Hundreds of people gathered at Stonehenge on Tuesday to celebrate the winter solstice.
Dozens attended the event
A crowd of around 600 braved the cold and cloudy conditions in the hope of witnessing sunrise at the prehistoric site in Wiltshire.
A further 60 also celebrated the solstice at the ancient stone circle at Avebury, also in Wiltshire.
The Winter solstice is the cause for a pagan celebration held on the shortest day of the year.
Peter Carson, Stonehenge director, said hopes of a dramatic sunrise had been scuppered by poor weather conditions.
"We were very hopeful that there may be a chink in the cloud and there may be sunrise," he said.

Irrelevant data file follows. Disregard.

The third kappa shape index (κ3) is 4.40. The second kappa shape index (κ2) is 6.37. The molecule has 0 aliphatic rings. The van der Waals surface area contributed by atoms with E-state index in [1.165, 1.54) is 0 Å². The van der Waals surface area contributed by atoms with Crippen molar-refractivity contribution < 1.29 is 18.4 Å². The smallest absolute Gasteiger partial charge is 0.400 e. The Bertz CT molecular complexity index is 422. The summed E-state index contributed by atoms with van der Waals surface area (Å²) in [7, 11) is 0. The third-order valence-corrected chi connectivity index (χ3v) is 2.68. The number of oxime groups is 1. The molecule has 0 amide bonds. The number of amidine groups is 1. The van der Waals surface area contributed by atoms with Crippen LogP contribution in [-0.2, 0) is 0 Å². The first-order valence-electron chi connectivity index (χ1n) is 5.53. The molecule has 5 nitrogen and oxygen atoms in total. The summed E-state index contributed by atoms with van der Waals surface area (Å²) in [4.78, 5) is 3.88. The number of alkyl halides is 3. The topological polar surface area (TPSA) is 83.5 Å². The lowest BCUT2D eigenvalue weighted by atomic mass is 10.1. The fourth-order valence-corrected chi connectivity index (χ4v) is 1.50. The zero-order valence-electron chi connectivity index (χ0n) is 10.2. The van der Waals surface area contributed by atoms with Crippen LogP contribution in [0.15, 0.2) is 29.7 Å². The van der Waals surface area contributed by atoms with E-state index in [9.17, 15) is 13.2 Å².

"But unfortunately, lower cloud came over and obscured the view."
Mr Carson said the crowd, a mix of druids, pagans and curious tourists, still enjoyed the celebrations.
Usually, around 300 to 400 people visit the site for the winter solstice.
Mr Carson believes a heightened awareness of Stonehenge may be behind the increased levels of interest.
Plans to build a new visitors' centre at the site and re-route a busy road away from the stones have recently received much publicity.
"People are also becoming more aware it is possible to get into Stonehenge for the winter solstice, as well as the summer solstice," Mr Carson said.
More than 20,000 people usually attend the annual summer solstice celebrations at the site.